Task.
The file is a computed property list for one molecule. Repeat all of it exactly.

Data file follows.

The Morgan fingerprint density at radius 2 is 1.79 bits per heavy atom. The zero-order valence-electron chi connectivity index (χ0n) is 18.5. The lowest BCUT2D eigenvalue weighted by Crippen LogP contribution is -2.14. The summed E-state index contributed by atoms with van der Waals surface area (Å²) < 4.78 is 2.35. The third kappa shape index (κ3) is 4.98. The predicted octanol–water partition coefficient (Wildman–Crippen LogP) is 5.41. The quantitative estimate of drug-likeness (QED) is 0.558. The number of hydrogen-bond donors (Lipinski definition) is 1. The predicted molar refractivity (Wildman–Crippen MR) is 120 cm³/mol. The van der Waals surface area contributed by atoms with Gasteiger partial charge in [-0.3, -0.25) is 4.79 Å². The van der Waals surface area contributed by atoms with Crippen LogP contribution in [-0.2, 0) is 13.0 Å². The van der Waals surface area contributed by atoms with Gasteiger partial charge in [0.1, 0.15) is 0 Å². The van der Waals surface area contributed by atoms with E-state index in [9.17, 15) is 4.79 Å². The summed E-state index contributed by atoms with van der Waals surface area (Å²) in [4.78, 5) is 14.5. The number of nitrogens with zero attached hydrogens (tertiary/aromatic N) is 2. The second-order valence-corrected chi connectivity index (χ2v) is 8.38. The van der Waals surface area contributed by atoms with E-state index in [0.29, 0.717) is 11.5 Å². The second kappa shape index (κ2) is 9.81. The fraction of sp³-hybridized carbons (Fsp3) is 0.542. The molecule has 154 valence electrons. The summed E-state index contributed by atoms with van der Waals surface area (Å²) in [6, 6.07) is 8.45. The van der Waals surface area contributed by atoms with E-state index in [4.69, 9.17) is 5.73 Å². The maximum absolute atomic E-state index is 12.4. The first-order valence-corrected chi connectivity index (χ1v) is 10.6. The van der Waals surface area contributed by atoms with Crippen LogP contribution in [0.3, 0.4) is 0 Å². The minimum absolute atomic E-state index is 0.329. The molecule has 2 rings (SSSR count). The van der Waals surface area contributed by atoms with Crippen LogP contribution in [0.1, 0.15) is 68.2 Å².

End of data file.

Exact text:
The Morgan fingerprint density at radius 2 is 1.79 bits per heavy atom. The zero-order valence-electron chi connectivity index (χ0n) is 18.5. The lowest BCUT2D eigenvalue weighted by Crippen LogP contribution is -2.14. The summed E-state index contributed by atoms with van der Waals surface area (Å²) < 4.78 is 2.35. The third kappa shape index (κ3) is 4.98. The predicted octanol–water partition coefficient (Wildman–Crippen LogP) is 5.41. The quantitative estimate of drug-likeness (QED) is 0.558. The number of hydrogen-bond donors (Lipinski definition) is 1. The predicted molar refractivity (Wildman–Crippen MR) is 120 cm³/mol. The van der Waals surface area contributed by atoms with Gasteiger partial charge in [-0.3, -0.25) is 4.79 Å². The van der Waals surface area contributed by atoms with Crippen LogP contribution in [-0.2, 0) is 13.0 Å². The van der Waals surface area contributed by atoms with Gasteiger partial charge in [0.1, 0.15) is 0 Å². The van der Waals surface area contributed by atoms with E-state index in [9.17, 15) is 4.79 Å². The summed E-state index contributed by atoms with van der Waals surface area (Å²) in [4.78, 5) is 14.5. The number of nitrogens with zero attached hydrogens (tertiary/aromatic N) is 2. The second-order valence-corrected chi connectivity index (χ2v) is 8.38. The van der Waals surface area contributed by atoms with E-state index in [0.29, 0.717) is 11.5 Å². The second kappa shape index (κ2) is 9.81. The fraction of sp³-hybridized carbons (Fsp3) is 0.542. The molecule has 154 valence electrons. The summed E-state index contributed by atoms with van der Waals surface area (Å²) in [6, 6.07) is 8.45. The van der Waals surface area contributed by atoms with E-state index in [4.69, 9.17) is 5.73 Å². The maximum absolute atomic E-state index is 12.4. The first-order valence-corrected chi connectivity index (χ1v) is 10.6. The van der Waals surface area contributed by atoms with Crippen LogP contribution in [0.3, 0.4) is 0 Å². The minimum absolute atomic E-state index is 0.329. The molecule has 2 rings (SSSR count). The van der Waals surface area contributed by atoms with Crippen LogP contribution in [0.1, 0.15) is 68.2 Å².